Chapter

Something Greater than Oneself: Envisioning a New Ideal, Understanding Lawyers' Faith

in The Lawyer's Myth

Published by University of Chicago Press

Published in print January 2002 | ISBN: 9780226042558
Published online March 2013 | e-ISBN: 9780226042565 | DOI: http://dx.doi.org/10.7208/chicago/9780226042565.003.0012
Something Greater than Oneself: Envisioning a New Ideal, Understanding Lawyers' Faith

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This chapter examines the concept of lawyers' service in its two different, though related, manifestations. The most obvious of these is lawyers' service to individual clients: to people, groups, businesses, institutions, and governments. This is a traditionally recognized form of lawyer service. The ideal of service to clients has suffered significantly under the new “law-as-business” mentality. The most obvious level is the outward journey. Law firms become structures for maximizing opportunities for such business arrangements, and the more potentially lucrative those arrangements are, the more desirable they are. A second way in which lawyers practice an ideal of service is through “public” service to the greater community. This type of service is part of the vision of the lawyer-statesman and pillar of the community. Social and political thinkers have addressed the problems to community posed by social pluralism from two basic perspectives, and an understanding of those perspectives and the essential difference between them is important to envision a new ideal of service for lawyers.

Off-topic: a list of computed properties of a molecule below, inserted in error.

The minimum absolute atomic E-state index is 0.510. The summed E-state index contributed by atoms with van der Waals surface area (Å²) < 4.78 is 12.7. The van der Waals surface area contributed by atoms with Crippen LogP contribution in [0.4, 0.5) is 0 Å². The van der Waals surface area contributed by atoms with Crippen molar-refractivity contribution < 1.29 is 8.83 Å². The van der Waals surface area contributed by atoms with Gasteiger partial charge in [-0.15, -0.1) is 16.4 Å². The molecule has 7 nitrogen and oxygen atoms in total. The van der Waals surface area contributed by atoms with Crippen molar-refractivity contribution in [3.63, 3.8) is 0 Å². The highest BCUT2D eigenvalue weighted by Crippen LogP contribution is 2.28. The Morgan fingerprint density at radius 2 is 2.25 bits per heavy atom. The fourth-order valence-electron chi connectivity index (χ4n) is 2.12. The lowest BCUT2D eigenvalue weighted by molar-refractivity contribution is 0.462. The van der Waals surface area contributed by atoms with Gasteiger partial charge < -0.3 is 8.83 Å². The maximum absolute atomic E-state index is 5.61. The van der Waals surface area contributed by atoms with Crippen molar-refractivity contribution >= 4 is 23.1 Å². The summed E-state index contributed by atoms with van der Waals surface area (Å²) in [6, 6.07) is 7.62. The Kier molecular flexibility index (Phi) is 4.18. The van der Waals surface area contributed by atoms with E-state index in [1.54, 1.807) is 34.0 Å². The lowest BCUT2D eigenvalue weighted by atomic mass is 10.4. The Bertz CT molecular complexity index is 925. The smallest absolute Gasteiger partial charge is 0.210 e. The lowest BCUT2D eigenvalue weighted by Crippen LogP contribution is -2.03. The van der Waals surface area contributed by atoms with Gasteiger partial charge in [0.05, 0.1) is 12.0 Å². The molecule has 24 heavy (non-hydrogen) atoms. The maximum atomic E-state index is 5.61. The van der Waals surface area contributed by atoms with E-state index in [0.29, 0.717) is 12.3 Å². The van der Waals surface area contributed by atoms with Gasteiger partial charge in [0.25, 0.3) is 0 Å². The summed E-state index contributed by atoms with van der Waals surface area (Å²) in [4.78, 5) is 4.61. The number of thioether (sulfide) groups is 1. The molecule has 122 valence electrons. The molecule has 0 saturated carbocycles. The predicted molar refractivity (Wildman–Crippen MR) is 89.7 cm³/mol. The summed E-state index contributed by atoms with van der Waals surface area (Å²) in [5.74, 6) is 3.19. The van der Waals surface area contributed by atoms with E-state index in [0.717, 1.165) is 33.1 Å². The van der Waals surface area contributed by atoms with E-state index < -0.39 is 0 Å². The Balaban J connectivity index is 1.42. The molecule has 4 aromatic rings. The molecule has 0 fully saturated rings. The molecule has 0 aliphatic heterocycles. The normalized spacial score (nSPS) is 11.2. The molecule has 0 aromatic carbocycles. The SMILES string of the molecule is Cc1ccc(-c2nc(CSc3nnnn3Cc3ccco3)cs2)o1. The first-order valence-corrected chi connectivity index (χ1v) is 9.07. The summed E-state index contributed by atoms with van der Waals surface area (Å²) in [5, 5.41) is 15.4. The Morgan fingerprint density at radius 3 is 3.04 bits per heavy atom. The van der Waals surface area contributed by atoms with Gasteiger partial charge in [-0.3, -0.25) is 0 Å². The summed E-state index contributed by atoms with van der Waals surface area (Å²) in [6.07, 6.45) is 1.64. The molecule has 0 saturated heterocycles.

Keywords: lawyers; envision; public service; community; opportunities

Chapter.  14103 words. 

Subjects: Legal System and Practice

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